Hackney residents are being invited to submit colourful photographs of the borough to a public art project, which will turn them into optical illusions and use them for further research.
RGB East is a collaboration between artist Jo Guile and Dr Emily Patterson for University College London’s (UCL) Trellis: Public Art programme.
The pair are asking people to send in photographs of something colourful that appeals to them while out on a socially distanced walk, in an activity they hope will provide family fun – it is suitable for anyone aged seven and above – and encourage safe exploration of the local environment.
Each photo will be turned into a video of a colour illusion, which will be sent back individually to every participant, and become part of a digital map showing where it was taken.
Jo told the Citizen: “The illusions we create on the RGB East platform are examples of the negative afterimage phenomenon, and demonstrate that the colour we ‘see’ does not exist in the external world, but rather is created through a complex interaction between the cells in our eyes and our brains.”
She added: “In a time when it is hard to get together socially and physically, we hope this online platform may start a conversation in the community about the subjective nature of perception and where colour really exists, as well as challenging the idea that we all see the world in the same way.”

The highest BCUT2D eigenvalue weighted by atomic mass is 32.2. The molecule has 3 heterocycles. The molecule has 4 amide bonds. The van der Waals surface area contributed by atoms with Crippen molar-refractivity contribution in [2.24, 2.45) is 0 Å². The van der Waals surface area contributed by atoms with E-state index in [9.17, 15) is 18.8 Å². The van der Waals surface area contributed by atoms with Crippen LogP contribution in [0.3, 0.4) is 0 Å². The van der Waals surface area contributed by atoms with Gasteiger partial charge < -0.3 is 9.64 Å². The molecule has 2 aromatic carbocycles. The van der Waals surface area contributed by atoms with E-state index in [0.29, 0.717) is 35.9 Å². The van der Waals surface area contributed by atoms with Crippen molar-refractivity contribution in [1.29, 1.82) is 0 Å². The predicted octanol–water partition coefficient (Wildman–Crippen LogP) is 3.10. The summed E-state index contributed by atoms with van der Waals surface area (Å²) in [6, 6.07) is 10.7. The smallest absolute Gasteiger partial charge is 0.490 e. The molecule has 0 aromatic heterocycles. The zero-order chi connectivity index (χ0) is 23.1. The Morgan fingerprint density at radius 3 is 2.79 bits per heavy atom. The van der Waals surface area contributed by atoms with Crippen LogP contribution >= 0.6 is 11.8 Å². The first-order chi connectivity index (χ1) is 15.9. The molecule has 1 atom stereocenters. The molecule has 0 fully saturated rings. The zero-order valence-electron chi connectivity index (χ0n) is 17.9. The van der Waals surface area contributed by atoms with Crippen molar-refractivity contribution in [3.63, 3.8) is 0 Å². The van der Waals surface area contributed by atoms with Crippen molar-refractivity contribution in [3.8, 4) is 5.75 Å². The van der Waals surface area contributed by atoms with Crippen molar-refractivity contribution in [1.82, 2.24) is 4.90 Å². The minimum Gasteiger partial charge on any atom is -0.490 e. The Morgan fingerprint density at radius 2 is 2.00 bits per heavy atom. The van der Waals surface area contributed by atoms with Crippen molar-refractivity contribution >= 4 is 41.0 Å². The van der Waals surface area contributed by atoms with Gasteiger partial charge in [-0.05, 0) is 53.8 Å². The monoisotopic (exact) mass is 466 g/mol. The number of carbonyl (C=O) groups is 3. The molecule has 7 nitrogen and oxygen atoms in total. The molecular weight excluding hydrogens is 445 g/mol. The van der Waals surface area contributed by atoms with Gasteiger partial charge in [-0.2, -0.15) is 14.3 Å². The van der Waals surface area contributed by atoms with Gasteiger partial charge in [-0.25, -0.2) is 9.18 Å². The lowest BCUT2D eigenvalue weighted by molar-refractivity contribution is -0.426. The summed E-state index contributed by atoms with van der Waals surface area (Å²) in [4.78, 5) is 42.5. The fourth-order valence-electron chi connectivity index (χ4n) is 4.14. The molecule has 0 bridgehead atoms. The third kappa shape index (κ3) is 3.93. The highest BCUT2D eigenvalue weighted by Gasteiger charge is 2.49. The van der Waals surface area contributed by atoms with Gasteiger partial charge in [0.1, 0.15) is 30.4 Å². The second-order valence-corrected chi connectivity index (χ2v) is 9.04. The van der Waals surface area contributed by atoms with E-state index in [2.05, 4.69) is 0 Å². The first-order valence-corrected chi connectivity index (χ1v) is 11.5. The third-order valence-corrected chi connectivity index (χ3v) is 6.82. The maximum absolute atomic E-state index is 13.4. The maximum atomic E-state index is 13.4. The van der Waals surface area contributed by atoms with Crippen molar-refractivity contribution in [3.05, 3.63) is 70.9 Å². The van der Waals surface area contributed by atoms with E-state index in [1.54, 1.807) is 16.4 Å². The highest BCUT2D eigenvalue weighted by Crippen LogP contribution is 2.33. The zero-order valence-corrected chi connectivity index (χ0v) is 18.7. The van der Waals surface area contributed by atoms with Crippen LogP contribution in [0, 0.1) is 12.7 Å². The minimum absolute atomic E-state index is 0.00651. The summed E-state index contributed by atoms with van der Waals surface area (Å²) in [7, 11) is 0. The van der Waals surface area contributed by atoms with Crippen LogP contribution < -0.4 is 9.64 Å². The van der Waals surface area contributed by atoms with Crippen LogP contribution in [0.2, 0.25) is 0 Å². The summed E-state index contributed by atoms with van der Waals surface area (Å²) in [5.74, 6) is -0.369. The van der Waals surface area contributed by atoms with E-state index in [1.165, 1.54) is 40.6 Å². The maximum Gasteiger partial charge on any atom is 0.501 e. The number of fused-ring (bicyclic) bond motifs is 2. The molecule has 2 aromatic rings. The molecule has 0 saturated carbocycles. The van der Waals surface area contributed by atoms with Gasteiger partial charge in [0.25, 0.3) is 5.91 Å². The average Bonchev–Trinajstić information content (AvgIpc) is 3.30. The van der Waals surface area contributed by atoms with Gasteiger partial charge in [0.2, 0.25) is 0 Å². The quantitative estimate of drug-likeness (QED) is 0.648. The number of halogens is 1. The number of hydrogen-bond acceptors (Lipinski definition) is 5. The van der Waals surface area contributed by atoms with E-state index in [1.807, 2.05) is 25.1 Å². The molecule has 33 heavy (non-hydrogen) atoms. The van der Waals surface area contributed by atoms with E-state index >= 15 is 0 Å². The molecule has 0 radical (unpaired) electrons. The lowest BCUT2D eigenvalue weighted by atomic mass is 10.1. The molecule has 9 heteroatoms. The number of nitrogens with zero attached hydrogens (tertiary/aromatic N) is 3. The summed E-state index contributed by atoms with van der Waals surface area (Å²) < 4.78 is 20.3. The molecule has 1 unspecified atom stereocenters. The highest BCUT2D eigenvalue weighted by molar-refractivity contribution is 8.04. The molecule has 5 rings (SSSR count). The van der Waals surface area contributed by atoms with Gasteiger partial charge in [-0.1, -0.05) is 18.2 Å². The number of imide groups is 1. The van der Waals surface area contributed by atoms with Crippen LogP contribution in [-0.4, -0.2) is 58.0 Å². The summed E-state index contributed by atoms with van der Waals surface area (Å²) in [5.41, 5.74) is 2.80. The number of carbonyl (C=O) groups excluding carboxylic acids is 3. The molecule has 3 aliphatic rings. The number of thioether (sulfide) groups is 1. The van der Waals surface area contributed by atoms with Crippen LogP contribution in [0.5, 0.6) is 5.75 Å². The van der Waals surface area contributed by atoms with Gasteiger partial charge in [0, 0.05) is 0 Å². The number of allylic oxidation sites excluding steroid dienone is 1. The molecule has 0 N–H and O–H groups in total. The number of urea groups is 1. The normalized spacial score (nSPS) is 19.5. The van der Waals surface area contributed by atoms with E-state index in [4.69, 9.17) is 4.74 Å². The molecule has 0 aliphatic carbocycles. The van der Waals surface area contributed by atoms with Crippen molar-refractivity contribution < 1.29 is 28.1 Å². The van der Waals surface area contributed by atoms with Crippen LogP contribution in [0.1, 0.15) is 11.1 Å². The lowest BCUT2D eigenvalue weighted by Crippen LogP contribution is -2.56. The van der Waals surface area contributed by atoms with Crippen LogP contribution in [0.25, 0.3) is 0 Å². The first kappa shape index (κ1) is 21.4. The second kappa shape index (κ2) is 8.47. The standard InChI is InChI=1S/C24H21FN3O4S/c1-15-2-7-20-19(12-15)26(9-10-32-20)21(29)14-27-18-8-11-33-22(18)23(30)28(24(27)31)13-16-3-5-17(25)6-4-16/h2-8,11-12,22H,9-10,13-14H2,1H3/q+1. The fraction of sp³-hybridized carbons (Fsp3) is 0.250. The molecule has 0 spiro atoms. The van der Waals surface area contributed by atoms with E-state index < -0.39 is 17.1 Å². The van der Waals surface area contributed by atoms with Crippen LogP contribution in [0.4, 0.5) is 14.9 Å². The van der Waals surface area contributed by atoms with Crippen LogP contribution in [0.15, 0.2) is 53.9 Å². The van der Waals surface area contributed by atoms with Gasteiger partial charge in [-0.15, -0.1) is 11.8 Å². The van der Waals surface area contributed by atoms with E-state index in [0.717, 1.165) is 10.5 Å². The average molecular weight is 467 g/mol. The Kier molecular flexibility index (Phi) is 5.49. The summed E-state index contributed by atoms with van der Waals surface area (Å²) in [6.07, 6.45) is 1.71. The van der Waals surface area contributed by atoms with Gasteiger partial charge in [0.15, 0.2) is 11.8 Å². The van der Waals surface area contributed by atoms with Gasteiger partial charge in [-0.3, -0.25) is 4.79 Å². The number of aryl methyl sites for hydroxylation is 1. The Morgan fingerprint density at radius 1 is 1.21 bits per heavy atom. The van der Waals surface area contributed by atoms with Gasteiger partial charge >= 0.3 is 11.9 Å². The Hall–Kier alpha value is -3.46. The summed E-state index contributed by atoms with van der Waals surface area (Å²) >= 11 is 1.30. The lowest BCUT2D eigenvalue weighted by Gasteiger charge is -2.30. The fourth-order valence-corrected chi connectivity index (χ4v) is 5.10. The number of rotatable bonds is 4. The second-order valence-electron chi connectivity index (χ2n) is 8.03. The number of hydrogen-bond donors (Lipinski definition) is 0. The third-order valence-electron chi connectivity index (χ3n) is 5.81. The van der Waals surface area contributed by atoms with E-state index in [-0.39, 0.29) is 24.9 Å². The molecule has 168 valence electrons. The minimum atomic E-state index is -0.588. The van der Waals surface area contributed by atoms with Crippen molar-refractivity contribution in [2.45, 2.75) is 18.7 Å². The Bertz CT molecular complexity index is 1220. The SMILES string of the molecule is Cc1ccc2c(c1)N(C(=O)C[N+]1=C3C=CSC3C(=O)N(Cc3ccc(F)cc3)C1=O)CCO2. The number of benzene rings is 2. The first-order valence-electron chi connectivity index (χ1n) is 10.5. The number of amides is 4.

The ultimate aim, on top of prompting a community discussion, is to use all of the photographs to create a sculptural work, for which the pair hopes to win further funding from the Trellis programme.
Jo says she is interested in the “intangible nature of visual perception, its underlying mechanisms, and how these mechanisms can be manipulated to transform our visual experience”.
Her sculptures explore this process using light, lenses, prisms and glass.
Emily is a postdoctoral researcher at UCL’s Institute of Ophthalmology, with expertise in human colour vision and high-resolution imaging of the retina.
Her goal is to “establish the relationship between retinal structure and functional vision among patients with defective cones, and hence defective colour vision”.
The two met at a networking event for Trellis and, Jo says, “quickly hit it off as we both had a fascination with human vision, perception, and experience, particularly in relation to colour”.
She added: “Though unable to meet in person for many months, we have continued our collaboration by holding regular meetings on Zoom. The sudden plunge into the virtual world is one of the inspirations for our interactive digital photography page: RGB East.”
As for public engagement, Jo says every person has a “unique viewpoint to contribute”.
She explained: “Our experience of colour is determined not only by the combination and sensitivity of the cone cells in our eyes, but also through a complex series of mechanisms that transmit colour signals to the brain, which can be influenced by context, language, and memory.”
Along with the photography, Jo and Emily are working together on demonstrating the differences in the appearance of colour among those with different types of “colourblindness” by manipulating the spectral properties of the light that reaches our cone cells.
Jo continued: “This ongoing work would contribute to the final artwork we plan to create and display publicly if we are successful in the next round of the Trellis programme.”
RGB East will remain open for submissions until at least the end of July, but if it is successful in securing funding for the final round of the Trellis programme, this will be extended until Spring 2021.
To find out more about the project, and to submit a photograph, head to rgbeast.co.uk